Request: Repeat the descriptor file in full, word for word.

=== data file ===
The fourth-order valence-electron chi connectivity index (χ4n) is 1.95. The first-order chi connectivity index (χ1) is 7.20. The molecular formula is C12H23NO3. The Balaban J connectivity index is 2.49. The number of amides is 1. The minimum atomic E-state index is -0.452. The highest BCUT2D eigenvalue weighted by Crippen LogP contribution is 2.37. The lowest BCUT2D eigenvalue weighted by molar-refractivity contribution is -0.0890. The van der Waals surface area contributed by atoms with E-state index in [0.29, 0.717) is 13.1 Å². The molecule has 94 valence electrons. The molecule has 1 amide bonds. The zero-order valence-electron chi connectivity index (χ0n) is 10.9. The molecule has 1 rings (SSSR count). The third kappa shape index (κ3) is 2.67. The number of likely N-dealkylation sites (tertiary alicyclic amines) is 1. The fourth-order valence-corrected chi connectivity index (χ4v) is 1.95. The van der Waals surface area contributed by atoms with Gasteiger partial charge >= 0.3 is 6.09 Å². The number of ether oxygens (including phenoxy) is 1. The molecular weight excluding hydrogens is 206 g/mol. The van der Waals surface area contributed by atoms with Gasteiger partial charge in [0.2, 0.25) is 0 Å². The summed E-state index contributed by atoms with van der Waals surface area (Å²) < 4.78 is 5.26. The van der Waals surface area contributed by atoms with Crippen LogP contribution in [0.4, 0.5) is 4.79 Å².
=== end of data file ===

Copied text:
The fourth-order valence-electron chi connectivity index (χ4n) is 1.95. The first-order chi connectivity index (χ1) is 7.20. The molecular formula is C12H23NO3. The Balaban J connectivity index is 2.49. The number of amides is 1. The minimum atomic E-state index is -0.452. The highest BCUT2D eigenvalue weighted by Crippen LogP contribution is 2.37. The lowest BCUT2D eigenvalue weighted by molar-refractivity contribution is -0.0890. The van der Waals surface area contributed by atoms with E-state index in [0.29, 0.717) is 13.1 Å². The molecule has 94 valence electrons. The molecule has 1 amide bonds. The zero-order valence-electron chi connectivity index (χ0n) is 10.9. The molecule has 1 rings (SSSR count). The third kappa shape index (κ3) is 2.67. The number of likely N-dealkylation sites (tertiary alicyclic amines) is 1. The fourth-order valence-corrected chi connectivity index (χ4v) is 1.95. The van der Waals surface area contributed by atoms with Gasteiger partial charge >= 0.3 is 6.09 Å². The number of ether oxygens (including phenoxy) is 1. The molecular weight excluding hydrogens is 206 g/mol. The van der Waals surface area contributed by atoms with Gasteiger partial charge in [0.2, 0.25) is 0 Å². The summed E-state index contributed by atoms with van der Waals surface area (Å²) < 4.78 is 5.26. The van der Waals surface area contributed by atoms with Crippen LogP contribution in [0.4, 0.5) is 4.79 Å².